An entire book could be written about Faulkner’s use of language (I expect more than one such book has been written). I’ll make just a couple comments. Faulkner’s language is torrential and at the same time hypnotic. At times it leaves the reader like the swimmer overpowered by a current that bashes their head against a rock and circles back to do it again. The images and the worrisome notions they convey carry the reader along and there is no place to exit the river. The language establishes a world that is dark and alarmingly violent both emotionally and physically. The force of particular, oft-repeated words (“outrage,” “abomination”) and of blended word-concepts (“womansign, womansinning”) does a lot of work creating an atmosphere of intensity and impending violence. Also critical is the relentless use of the N word, which makes the reader want to scream “enough” but Faulkner never lets up, never takes his foot off the gas, as should be the case because he is building toward devastation. Words of abuse toward women (“devil’s crop, abomination, whore, bitchery”) are equally unremitting. Faulkner makes certain his reader will be offended time and again and want to escape to somewhere they can wash clean.
Faulkner’s dialogue stands apart from the operatic narration. The dialogue he assigns to ordinary working people is remarkable in its naturalness. He understands the cadences of the workaday speech of his townfolk, the way for example that speech circles and repeats—gets stuck in eddies–rather than moving straight ahead. He manages deftly both the routine patter of people squatting chatting on the street corner and the incinerating rages of a madman.
Toward the close of the book, as the community is aggregating to perpetrate the inevitable and terrible violence against Joe Christmas, Faulkner reminds us again and again how much our racial labels are affixed to particular bodies by the desire to loose the reins on our own sadism rather than by any objective reality about skin color. People need to assign blackness and can do it even in the absence of dark skin color. Various community members insist without evidence that Joe Christmas is black in order to have a black body to destroy. The young woman who gives birth to him must be seen as a whore impregnated by a black. That equation sets up condemnation of her youthful sexuality as blasphemy: the community’s twin obsessions intertwine. Faulkner beats us with these realizations as he portrays a society that beats bloody and treads upon its black and female members.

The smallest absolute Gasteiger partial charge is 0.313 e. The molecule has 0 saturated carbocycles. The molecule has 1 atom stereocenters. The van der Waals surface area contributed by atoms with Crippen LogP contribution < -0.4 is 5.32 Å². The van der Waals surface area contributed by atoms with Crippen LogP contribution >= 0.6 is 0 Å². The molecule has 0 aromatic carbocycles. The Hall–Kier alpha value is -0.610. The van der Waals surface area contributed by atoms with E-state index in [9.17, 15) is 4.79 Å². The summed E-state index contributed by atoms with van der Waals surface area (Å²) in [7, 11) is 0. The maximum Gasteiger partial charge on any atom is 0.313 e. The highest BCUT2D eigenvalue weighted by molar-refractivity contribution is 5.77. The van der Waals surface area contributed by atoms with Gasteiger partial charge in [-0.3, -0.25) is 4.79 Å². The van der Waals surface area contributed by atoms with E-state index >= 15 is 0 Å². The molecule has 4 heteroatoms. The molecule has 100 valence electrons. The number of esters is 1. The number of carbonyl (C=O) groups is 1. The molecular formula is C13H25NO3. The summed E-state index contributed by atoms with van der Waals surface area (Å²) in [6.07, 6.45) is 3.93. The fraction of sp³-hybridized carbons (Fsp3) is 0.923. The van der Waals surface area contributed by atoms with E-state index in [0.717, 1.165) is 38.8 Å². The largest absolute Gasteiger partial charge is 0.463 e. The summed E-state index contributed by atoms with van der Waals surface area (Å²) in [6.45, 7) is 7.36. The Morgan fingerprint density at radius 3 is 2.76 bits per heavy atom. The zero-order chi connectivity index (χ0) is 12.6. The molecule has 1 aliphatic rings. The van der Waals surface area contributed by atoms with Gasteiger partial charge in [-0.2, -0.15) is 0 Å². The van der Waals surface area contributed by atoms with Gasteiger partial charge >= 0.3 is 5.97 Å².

Immersed in Faulkner’s world, It is impossible to escape the parallels to today’s fact-free obsession with book-banning, voter infringement, cruel control of female bodies and other acts of tyranny occurring out of espoused distress about critical race theory, gender permissiveness, and the like. We find ourselves in the weird world of Q-Anon conspiracy theories decrying rampant pedophilia while the same strikingly indifferent to real offences against children and other vulnerable people. The rants of Faulkner’s characters when on fire about the “abominations” of blackness and femaleness could be taken from the unmoored vernacular of our own era.
Faulkner’s A Light in August is a book for the ages written courageously by an author responding to his particular time and place in the American story. It is a stunning book.